Check out the following articles on Telephony Denial of Service (TDoS) and how it could affect 911 systems. The threat described involves how a botnet of affected smart phones, could be used to flood a 911 center in the same local area as the compromised smart phones. This is definitely possible. While most 911 centers have some extra capacity, very few if any have the ability to operate effectively if flooded with 1000’s of concurrent calls. This is especially true if this occurs during an emergency, when the 911 center is already inundated with legitimate calls.
There are other ways to generate TDoS, such as use of free PBX software such as Asterisk, SIP trunks/a compromised service provider. However, one of the challenges is using these services to make “local” 911 calls. For example, if you used a SIP trunk and made 911 calls, where would they go? It is tricky to target a particular 911 center. This is why using compromised smart phones is a particularly nasty technique, because assuming you could compromise a few thousand smart phones in a large metropolitan area, you could easily use this to overwhelm the local 911 center.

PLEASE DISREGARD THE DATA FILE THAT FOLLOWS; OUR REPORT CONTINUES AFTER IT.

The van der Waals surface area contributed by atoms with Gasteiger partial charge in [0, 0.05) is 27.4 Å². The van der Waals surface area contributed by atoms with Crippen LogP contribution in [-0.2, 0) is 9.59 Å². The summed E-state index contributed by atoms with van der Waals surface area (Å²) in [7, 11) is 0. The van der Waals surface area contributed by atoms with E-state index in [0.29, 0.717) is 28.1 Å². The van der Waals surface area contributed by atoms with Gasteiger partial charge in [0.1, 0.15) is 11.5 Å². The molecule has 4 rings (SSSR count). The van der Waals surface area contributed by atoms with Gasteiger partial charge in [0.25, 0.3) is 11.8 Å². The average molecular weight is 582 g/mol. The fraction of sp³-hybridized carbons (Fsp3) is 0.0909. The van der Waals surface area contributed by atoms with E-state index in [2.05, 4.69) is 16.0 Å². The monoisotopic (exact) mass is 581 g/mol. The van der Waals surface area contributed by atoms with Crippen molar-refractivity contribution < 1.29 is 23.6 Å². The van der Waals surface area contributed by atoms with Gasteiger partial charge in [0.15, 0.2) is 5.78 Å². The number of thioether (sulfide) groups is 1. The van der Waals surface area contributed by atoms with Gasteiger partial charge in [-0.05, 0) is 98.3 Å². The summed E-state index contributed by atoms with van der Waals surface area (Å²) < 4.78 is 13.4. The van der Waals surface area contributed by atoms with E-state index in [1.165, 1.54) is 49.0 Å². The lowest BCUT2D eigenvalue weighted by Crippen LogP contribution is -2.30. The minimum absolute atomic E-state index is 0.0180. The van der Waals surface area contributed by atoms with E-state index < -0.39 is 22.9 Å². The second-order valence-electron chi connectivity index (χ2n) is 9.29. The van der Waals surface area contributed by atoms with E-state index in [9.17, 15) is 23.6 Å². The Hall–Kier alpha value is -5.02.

Finally, the Department of Homeland Security (DHS) Science and Technology Directorate (S&T) Cyber Security Division (CSD) is very aware of this issue and we have been performing research with them to address this issue. I summarized this work in earlier posts and provide more details in the future. You can get a summary of this research program by watching a video recording from a DHS conference earlier this year.